Chasing Autumn Light in Co Wicklow
Each September I set out to capture autumn colour in photographs and am repeatedly surprised to find none, to find the landscapes similar to those of mid summer. Each year in mid November, I go out expecting autumn colour to be gone only to find that it’s peak will run to late November. Does anybody else suffer from this type of forgetfulness?
When the clocks go back – that is the time to reap the best of what autumn has to offer.
It is then that the warmest browns of mountain heath and softest beige of marram grass, the golden hues of birch and subtle umbers of oak blend to put on an unmatched landscape display.
But what to photograph in this narrow window of time? Well, that is a dilemma. The wild landscape sports a rich coat returned to earth not long after it has been tried on. Waterfalls in wooded glens, a stand out tree perhaps, a macro of fallen leaves or a standard sunrise where land competes with sky for colour.
Working a small area and slowing down will result in a more fulfilling outing and let’s face it, better images. However, places that would not warrant a second glance in another season now cry out for attention – so it is always tempting to stop, shoot and move on. I confess that this autumn I indulged in a little of both.
Here is a summary of my ventures out this autumn, mainly to the Wicklow Hills in Ireland. I hope it provides some indication of how the landscape changes from mid October through to mid November.
October 19th, Saturday
I started the morning with a sunrise shoot at the northern view point over Lough Tay – close to the turn in the road at the bridge. Here I managed to smash both polariser and 6 stop ND filter when neither were required for the shot. Nonetheless, as the light entered the southern end of the valley towards Lough Dan I captured the image opposite. There is some autumn colour here particularly highlighted by the shaft of warm light left of centre. BUt I also find that this time of year delivers the most dramatic sunrises and sunsets.
Cloud descended not long after and I proceeded to the Sally Gap cross roads. The view to the Coronation Plantation then opened up. Low cumulus raced across the slopes and shafts of light highlighted one area of heath after another. I pulled over and took a number of panoramas – compositions identical but highlights scattered randomly in each image. A woman cycled by at speed and called out ” Great light”. I smiled. Indeed it was.Home for breakfast, a few household chores and out again to Laragh for the hour approaching sunset. The board walk running east from the upper lake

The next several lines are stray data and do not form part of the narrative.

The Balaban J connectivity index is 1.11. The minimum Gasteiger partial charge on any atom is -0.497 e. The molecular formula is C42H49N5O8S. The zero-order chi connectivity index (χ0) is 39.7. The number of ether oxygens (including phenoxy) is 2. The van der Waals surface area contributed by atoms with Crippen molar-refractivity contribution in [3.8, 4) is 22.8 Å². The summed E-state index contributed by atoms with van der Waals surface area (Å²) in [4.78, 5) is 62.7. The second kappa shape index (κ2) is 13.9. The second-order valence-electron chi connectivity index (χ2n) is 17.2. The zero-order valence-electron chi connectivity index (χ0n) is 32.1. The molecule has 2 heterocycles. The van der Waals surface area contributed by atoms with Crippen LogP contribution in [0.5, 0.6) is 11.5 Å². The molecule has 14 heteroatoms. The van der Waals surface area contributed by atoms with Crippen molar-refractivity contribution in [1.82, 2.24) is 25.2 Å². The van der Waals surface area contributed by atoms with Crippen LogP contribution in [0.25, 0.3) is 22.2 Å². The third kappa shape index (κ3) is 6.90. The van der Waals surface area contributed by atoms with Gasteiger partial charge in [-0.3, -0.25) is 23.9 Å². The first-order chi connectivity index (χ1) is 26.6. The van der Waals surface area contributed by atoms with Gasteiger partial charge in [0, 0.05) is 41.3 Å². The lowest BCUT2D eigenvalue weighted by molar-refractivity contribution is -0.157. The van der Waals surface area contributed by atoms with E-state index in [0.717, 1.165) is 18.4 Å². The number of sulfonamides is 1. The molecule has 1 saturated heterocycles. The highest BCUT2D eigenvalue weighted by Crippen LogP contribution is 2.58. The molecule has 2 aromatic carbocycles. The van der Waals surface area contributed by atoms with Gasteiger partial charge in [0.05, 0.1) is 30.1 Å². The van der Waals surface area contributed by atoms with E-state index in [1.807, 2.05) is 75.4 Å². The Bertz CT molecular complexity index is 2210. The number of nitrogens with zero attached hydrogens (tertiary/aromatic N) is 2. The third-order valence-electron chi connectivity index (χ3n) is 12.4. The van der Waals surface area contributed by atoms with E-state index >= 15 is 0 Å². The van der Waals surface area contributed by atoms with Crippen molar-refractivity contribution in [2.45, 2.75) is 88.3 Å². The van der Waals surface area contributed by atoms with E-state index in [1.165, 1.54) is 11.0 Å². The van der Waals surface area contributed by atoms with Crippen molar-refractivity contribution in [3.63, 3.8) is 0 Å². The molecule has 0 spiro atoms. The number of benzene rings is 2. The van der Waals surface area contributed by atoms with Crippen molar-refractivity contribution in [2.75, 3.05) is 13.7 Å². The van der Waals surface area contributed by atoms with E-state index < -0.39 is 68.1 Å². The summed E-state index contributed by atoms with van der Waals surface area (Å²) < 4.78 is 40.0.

offers good autumn colour and the promise of a still lake. The valley descends into shade a good 45 minutes before sunset. The last of the light was evident as shadows blotted out light patch by patch. A composition caught my eye and I waited until the light caught the golden leaves of a grove of birch.
Venturing around to the lake, the muted light was good. I took a shot but on returning to this location the following week better conditions were on offer.
October 27th, Monday
The clocks went back, a 7am sunrise instead of 8am. I didn’t pack the night before and between the jigs and reels arrived back at the lower lake in Glendalough late – after sunrise. A mist swept across the lake. I found a spot I have used before with just the right angle for both the breadth of the lake and for the mixed wood running along the southern edge. And there I stayed – quite content for a couple of hours in the good company of a fellow image maker.The mist rolled across the lake at pace but surprisingly the water remained like glass. Horsetails provided a good foreground for the image opposite.
November 2nd, Saturday
Morning – approaching the Vartry Reservoir from Newtownmountkennedy conditions looked abysmal – clear and windy with a harsh light. A thin swirl of cloud circled Djouce above. Arriving at the Pier Gates, I turned my fog lights on and parked just beyond. A thick band of low cloud engulfed the Sally Gap. Standing at the cliff edge overlooking Lough Tay once again, the low cloud swished by (it does have a sound all of it’s own). The landscape disappeared and reappeared. Freezing cold following milder wind. As the sun rose and pierced the lower slopes of Luggala, I took yet another panorama with a 135mm lens. Good numbers of Ravens held still into the wind – they appeared to enjoy the scene as much as I.
Proceeding to the copse of 5 trees beyond the crossroad, a haunting atmosphere descended through fog. I observed a Merlin hunting a pipit on the way, relentless in its pursuit, arcing up and driving the quarry down to the heather over and over. I hope the pipit managed an escape. I spent a good hour at the copse. These survivor trees, just last week were in full leaf but now the scene could have been in mid winter. A black and white ghostly image below captures the scene.
Who was to know that the marshlands on the coast would be in glorious afternoon sunshine later that day. I took a long lens in the hope of early winter migrant birds whilst walking my four legged family but beyond the phragmites, the birches stood out and dazzled. This image reminds me of a Klimt and has the feel of a painting too.
The following week to November 9th brought a prolonged spell of persistent rain. All day and all night, day after day. Another weekend of autumn colour seemed unlikely but the best was yet to come.
November 10th, Sunday